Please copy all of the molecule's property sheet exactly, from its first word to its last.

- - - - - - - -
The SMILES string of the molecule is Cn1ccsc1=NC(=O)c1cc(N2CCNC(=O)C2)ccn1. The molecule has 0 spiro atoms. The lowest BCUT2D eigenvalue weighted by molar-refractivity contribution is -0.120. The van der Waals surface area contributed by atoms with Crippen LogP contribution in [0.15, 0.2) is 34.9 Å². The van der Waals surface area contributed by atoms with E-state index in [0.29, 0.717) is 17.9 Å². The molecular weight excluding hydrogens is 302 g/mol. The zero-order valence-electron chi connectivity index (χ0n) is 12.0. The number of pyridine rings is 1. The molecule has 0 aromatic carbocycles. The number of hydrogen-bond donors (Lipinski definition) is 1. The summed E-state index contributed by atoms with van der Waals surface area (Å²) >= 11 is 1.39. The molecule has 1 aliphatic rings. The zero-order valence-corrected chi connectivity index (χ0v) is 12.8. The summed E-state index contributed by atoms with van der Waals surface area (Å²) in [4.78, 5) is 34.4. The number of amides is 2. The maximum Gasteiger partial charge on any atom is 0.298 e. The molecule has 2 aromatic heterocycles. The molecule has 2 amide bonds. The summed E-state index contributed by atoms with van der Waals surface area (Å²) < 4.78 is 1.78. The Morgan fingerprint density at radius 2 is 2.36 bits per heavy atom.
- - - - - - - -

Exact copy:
The SMILES string of the molecule is Cn1ccsc1=NC(=O)c1cc(N2CCNC(=O)C2)ccn1. The molecule has 0 spiro atoms. The lowest BCUT2D eigenvalue weighted by molar-refractivity contribution is -0.120. The van der Waals surface area contributed by atoms with Crippen LogP contribution in [0.15, 0.2) is 34.9 Å². The van der Waals surface area contributed by atoms with E-state index in [0.29, 0.717) is 17.9 Å². The molecular weight excluding hydrogens is 302 g/mol. The zero-order valence-electron chi connectivity index (χ0n) is 12.0. The number of pyridine rings is 1. The molecule has 0 aromatic carbocycles. The number of hydrogen-bond donors (Lipinski definition) is 1. The summed E-state index contributed by atoms with van der Waals surface area (Å²) >= 11 is 1.39. The molecule has 1 aliphatic rings. The zero-order valence-corrected chi connectivity index (χ0v) is 12.8. The summed E-state index contributed by atoms with van der Waals surface area (Å²) in [4.78, 5) is 34.4. The number of amides is 2. The maximum Gasteiger partial charge on any atom is 0.298 e. The molecule has 2 aromatic heterocycles. The molecule has 2 amide bonds. The summed E-state index contributed by atoms with van der Waals surface area (Å²) < 4.78 is 1.78. The Morgan fingerprint density at radius 2 is 2.36 bits per heavy atom.